With campus carry laws taking hold throughout the nation, it’s not surprising that there would be some adjustment period. During that time, battle lines in the war over guns would be redrawn as various groups try to reposition themselves as they move forward to deal with whatever the future has in store.
One thing the future had in store was a new pro-gun advocacy group for women…on campus.
A year after campus carry became legal statewide in Texas, a woman’s gun rights group is taking off
Last month marked the anniversary of a major victory for the concealed carry movement in Texas – and the debut of a pro-gun group for women of all colors.
“Showing women that it is okay for them to carry a firearm is one of the best ways that we can help empower women,” Antonia Okafor, founder of the campus carry advocacy group EmPOWERed, told The College Fix in a phone interview.
The law recently expanded to encompass Texas community colleges, as well. And a federal judge recently struck down a legal challenge to the law brought by three professors, strengthening campus carry advocates’ position.
At the same time, a new voice in Texas is rising up and helping to drive a movement of women protecting themselves by exercising their Second Amendment rights.
Frankly, that’s awesome.
While there are apparently some individuals who resent anything in the gun community being set aside for women, the vast majority of us are thrilled to see more women come into the pro-Second Amendment fold. Particularly since there has been so much hysteria surrounding campus rape. Even if the numbers suggested are accurate–and there’s a significant amount of disagreement on them–it’s unlikely that would-be rapists will enjoy the idea of armed women.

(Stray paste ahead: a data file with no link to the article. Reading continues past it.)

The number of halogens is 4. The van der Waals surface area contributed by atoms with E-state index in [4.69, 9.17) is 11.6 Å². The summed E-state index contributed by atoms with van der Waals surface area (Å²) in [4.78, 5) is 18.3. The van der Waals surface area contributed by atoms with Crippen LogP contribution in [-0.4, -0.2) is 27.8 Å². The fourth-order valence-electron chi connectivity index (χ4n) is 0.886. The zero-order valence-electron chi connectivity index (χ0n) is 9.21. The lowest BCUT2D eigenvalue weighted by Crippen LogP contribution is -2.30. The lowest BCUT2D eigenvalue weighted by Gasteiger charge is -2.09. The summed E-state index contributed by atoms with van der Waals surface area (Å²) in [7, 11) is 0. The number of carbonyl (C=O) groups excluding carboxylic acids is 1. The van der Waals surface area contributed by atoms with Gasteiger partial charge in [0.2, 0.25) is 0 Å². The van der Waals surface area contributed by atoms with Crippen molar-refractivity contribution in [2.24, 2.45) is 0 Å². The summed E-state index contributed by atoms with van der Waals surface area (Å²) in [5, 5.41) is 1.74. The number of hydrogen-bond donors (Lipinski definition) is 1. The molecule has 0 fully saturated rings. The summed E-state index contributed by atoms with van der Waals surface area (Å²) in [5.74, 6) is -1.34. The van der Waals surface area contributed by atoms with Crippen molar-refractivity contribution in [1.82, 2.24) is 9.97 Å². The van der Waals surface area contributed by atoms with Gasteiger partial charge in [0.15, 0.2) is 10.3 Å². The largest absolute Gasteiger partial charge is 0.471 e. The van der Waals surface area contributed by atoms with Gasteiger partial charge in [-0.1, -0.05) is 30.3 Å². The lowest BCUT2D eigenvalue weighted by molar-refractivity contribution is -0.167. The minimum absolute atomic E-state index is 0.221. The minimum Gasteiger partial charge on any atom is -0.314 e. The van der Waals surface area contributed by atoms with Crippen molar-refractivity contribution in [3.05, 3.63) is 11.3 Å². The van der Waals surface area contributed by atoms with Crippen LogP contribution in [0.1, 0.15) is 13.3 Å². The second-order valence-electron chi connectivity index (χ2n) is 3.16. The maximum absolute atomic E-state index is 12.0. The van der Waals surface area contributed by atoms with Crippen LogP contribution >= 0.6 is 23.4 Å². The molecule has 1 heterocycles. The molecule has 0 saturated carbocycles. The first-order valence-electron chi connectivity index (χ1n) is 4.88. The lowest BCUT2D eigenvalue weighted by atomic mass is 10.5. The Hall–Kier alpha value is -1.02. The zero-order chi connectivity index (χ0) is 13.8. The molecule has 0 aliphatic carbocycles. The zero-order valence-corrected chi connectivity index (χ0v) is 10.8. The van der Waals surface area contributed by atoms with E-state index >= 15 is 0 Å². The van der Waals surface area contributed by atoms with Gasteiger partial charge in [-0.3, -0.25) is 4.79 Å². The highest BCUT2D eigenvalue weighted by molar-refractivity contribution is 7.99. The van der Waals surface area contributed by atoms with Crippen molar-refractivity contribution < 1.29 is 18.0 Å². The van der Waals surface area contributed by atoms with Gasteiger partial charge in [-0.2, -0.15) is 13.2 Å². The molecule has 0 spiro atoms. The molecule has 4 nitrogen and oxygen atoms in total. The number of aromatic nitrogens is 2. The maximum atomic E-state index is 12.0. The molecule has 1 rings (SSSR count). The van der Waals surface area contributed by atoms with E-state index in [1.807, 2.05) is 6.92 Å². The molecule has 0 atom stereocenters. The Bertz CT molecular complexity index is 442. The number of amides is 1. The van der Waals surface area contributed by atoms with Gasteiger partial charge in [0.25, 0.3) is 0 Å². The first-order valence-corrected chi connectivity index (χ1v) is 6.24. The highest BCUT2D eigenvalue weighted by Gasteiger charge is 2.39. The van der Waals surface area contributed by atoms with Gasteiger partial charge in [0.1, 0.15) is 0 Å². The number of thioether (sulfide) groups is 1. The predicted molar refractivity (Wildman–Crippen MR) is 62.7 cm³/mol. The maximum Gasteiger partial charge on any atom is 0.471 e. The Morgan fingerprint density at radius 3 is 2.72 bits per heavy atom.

What is particularly worthy of note, especially in light of the hoplophobes’ continued obsession with painting Second Amendment advocates as racist, is that Antonia Okafor is a black woman. She explained to The College Fix that when she started to deviate from the left’s chosen path for a young, black female, she was attacked for being “anti-woman” and such. She rejected that argument. “I am a woman. I just don’t want to be a weak one. I want to be strong,” she told the site.
When the ethnic studies department at the University of North Texas demanded that guns be banned from all spaces black people would occupy, Okafor took issue. Were they implying that black people were more dangerous than whites? Were they less deserving of protection from violent criminals?
These questions led to Okafor being called things like “race traitor” and so on. She responded the way many of us would have. She bought a gun.
Okafor argued that the very nature of empowerment requires individuals to be responsible for their own safety, something I agree with completely. Those who refuse to take responsibility for their personal protection are, by their very nature, handing that power over to someone else. They’ve empowered another to handle that, and they are now beholden to that other party for the very safety they crave.
I, for one, applaud Okafor for her realization of that, and I wish her luck in spreading that message. If we really want to eliminate crime, the best way is to simply make crime not worth it anymore. The realization that almost everyone is armed and willing to defend their own life is the only way I know to really make that happen.